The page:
Comments and Articles
Drug interactions (6/11/2004)
A few weeks ago I had one of those "energy drinks" at about noon and I felt a bit strange shortly afterwards. I have drunk this stuff many times without any problems so I thought no more about it. Last Friday I was rushing back to the office after seeing a client and I grabbed a can of Red Bull to have with my ham sandwich for lunch. About half an hour later I had a strange form of anxiety attack. As the time of day seemed to have something to do with the reaction to this kind of drink, I thought about what else I do at about the same time each day and the obvious answer was the medication that I take at breakfast time. I went to Google to look for sites mentioning guarana and the medication. The vast majority of sites offered to sell me both the medication (which is available on prescription only) and various mixtures of herbs and spices, but none of them mentioned any possible interactions. They never do. A couple of sites warned that excessive consumption of energy drinks could induce panic attacks, but I feel it safe to assume that one can is not "excessive". The site for the book Herbal Remedies for Dummies had the most relevant information, where it listed a whole lot of dangerous possible interactions between herbs and drugs just after saying that drug-herb reactions are rare(!).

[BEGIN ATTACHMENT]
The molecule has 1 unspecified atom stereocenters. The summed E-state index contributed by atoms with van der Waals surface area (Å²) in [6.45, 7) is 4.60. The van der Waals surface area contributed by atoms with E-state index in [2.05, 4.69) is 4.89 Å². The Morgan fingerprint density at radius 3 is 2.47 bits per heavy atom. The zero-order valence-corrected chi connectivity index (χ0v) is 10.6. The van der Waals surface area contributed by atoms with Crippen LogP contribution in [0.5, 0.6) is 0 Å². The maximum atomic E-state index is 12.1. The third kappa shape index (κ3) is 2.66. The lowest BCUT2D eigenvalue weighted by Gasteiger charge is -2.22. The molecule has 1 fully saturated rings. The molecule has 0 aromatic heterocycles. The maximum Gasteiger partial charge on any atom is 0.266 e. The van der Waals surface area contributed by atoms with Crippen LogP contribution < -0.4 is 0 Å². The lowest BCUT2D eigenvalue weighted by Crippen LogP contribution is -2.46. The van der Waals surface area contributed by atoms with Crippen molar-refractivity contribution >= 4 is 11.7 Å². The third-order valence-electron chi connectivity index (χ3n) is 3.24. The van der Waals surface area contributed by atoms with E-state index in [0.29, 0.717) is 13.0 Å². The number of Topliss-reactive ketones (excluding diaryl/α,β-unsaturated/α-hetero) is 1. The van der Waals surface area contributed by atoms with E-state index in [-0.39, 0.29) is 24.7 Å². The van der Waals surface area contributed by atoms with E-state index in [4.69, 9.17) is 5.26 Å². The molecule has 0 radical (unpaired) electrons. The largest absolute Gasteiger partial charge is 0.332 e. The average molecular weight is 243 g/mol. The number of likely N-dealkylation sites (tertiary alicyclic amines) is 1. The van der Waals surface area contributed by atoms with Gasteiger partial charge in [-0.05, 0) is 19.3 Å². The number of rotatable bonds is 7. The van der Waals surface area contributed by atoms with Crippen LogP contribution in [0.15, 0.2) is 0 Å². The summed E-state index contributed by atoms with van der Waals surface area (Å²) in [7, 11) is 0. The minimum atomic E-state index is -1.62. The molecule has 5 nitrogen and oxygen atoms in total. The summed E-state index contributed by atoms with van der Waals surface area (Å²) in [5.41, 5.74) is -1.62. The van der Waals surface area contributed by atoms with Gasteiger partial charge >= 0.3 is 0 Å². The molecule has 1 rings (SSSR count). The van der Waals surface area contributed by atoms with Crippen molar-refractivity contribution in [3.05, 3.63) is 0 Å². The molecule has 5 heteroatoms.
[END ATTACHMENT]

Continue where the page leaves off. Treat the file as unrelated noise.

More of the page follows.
Most people seem to think that it is the caffeine in energy drinks which has the most effect, but a can of Red Bull only has as much caffeine as one cup of filter coffee or two cans of Coca Cola. I drink coffee all day without any weird effects, so there must be something else in the mixture which causes my strange drug interaction. It could be related to the rate of metabolism of the drinks (Red Bull say that the effect kicks in at about 30 minutes) and it almost certainly has to do with the time since the pill was taken. I am not suggesting that there is anything wrong with drinking Red Bull or any other energy drink, but my experience shows that it is not always possible to know in advance how the various things you put into your body will get along with each other. This one of the reasons why I object to amateurs prescribing mixtures of herbs of unknown composition to treat complaints for which there is no evidence of the herbs' effectiveness. You can see something else I have written about this here.